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Thursday, September 22, 2011

Income parity and class war

Patriot Day 2011 - I've been sitting here this morning watching the coverage of the sad reminder of the first attack by an alien force on the sovereign territory of the United States since Pearl Harbor. I spent 13 years in the military, in service to my homeland. I had an odd journey through the military, beginning as an enlisted infantryman in my state's National Guard, going on to Officer Candidate School (OCS) and a commission in the Infantry. After 5 years, I had the opportunity to move to the Army Reserve in a teaching position, then after my full 6 years were up, into the Individual Ready Reserve (IRR). But I wasn't done, I wanted a tour in the Regular Army, so I again enlisted rather than seeking to have my commission reinstated because I wanted to choose where I went and what I did. Young officers usually have no choice in the matter, but because of enlistment guarantees, and a generous bonus, I was allowed to choose my first duty station as an enlistee. Throughout my career, I raised my right hand and swore to protect the United States from all enemies, foreign and domestic, a total of 5 times, and I still hold myself to that sacred oath. 


And that's what I was thinking about this morning as I watched the sun rise over Manhattan. We're faced with threats from without and threats from within. At least the external threats are known: Al Qaeda, the Taliban, others who wish harm on our citizens. The internal threats are far harder to sound because they come from us, from the body America. 


But we can, if we remove the blinders from our eyes which prevent us from seeing the immediate and familiar, suss out the cancer which gnaws us root and bone. It can be a challenge, an agony, because the enemy, we're told, should be our paradigm. Our internal national enemy is the disparity between the super rich and the rest of us. 


Greed in any form is bad. Amazingly though, we've been told that it's good to be greedy. It's a noble purpose to seek wealth. Increasingly we're told that charity is bad. During the GOP Presidential debate, last week, several candidates came right out and said that we need to cut off assistance to those who need it, that charity causes poverty. Jesus said that, right? One would imagine that he did, or at least these characters think so, since each and every one claims to be a staunch Christian, to follow the teachings of Jesus Christ, and to accept him as their personal savior. Or were they lying for the sake of political expediency? 


I was reared as a Jehovah's Witness. Trust me, it's a cult, regardless that they protest to the contrary. But one thing that you can't take away from them - they study the bible. Evangelicals and other Christian Fundamentalists claim that Witnesses don't use the right bible, but the fact is that the Jehovah's Witness' 'New World Translation of the Holy Scriptures', the bible that they had translated using the newly-found Rosetta Stone as a translation guide, something that all other bible translators are now doing, is a much more accurate translation than the problematic King James Version.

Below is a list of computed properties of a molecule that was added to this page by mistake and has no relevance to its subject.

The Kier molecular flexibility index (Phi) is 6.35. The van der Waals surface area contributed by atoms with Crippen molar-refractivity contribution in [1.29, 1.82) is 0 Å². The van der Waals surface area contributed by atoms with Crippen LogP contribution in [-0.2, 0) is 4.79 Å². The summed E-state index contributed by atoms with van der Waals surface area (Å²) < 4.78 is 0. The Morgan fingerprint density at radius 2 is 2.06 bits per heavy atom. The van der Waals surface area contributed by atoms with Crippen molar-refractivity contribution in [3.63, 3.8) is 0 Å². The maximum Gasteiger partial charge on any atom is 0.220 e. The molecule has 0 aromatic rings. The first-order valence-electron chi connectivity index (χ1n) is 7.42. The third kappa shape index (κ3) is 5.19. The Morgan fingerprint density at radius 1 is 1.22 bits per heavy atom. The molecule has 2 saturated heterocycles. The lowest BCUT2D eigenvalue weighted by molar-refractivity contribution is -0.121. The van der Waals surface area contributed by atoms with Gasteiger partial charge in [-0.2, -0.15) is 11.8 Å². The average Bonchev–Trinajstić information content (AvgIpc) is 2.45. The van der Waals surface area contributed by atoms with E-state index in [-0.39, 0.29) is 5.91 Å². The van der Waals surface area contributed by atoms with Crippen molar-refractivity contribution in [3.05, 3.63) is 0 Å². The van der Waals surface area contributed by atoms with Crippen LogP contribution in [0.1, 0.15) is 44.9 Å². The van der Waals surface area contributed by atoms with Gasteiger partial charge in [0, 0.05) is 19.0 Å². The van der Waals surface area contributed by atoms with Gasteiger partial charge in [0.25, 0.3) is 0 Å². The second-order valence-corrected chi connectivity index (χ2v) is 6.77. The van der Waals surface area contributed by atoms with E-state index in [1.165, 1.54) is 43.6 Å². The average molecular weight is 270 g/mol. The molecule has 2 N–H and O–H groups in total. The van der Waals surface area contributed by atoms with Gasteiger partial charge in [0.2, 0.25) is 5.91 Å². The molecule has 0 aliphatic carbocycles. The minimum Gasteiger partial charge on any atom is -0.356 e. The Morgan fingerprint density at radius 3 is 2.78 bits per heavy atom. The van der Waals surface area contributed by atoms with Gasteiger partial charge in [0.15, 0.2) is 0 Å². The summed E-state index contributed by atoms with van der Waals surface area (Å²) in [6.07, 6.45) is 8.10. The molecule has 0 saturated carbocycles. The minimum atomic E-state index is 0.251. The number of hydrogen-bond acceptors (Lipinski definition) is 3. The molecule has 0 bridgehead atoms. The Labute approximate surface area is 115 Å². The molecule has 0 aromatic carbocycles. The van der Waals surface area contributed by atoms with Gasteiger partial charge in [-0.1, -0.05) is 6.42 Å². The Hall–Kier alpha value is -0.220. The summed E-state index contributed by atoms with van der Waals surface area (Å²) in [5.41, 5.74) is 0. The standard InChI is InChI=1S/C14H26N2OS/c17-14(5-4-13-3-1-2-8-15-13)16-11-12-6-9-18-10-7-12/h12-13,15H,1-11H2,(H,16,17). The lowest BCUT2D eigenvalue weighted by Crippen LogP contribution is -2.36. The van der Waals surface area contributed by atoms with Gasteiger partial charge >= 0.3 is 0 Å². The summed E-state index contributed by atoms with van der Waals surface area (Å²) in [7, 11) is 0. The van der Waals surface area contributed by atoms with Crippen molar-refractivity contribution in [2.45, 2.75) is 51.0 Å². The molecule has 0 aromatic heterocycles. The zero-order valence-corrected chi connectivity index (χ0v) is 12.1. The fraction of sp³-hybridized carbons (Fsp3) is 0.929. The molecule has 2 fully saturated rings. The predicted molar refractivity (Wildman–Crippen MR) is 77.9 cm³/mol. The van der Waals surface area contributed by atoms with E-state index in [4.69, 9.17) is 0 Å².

Growing up in that religion, I read the bible. Actually read it twice from cover to cover, and probably a third and fourth time by chapter and verse. Jehovah's Witnesses read their bible regularly, they read it to understand it and not just be able to quote by rote. They have certainly misinterpreted it, but it is a modern translation in modern English and any reader should be able to understand it clearly, unlike the poorly translated KJV. 


Having read it and studied it, even though today I am an atheist, I have a pretty good grasp of what it was that Jesus was trying to teach his disciples. Recurring themes were love, forgiveness, and charity. Nowhere I read of his teachings did it mention greed, wealth, or revenge, but you wouldn't know it from his modern followers. In fact, greed, wealth, and revenge seem to be their bywords, their mantra, their New Ideal.  I can't purport to know why his followers have missed the message, but I have some ideas. 


First and foremost is ignorance. Agreed, I'm rusty on the bible's specifics today, even though I still get the general gist. But so many who claim Jesus as their savior haven't really bothered to read his teachings. Instead, they keep a bible by their bed and they read a few passages late at night after they're already drowsy, they take them out of context because they don't bother to read entire stories or chapters and they soon forget the morals of the stories if indeed they even understood them anyway. It's alarming how many think that popular sayings like 'A penny saved is a penny earned' come from the bible rather than from popular folklore. So I suppose it should be no surprise that these people sit in a building at least once a week and listen to their religious leaders tell them what to think. It's the very definition of propaganda. Tell a story (or lie), keep telling it, keep swearing to its truth, and if anyone should question you about it, scream it...because SCREAMING ALWAYS PROVES YOUR VERACITY...RIGHT?


Of course not. But it's a tool they use. And that's part of my second point - propaganda. Adolf Hitler and his henchman Joseph Goebbels, his Reich Minister of Propaganda, were masters of the Big Lie. They believed that for a lie to be believable, it needs to be a big lie, it needs to be repeated, and it needs to grossly distort the truth.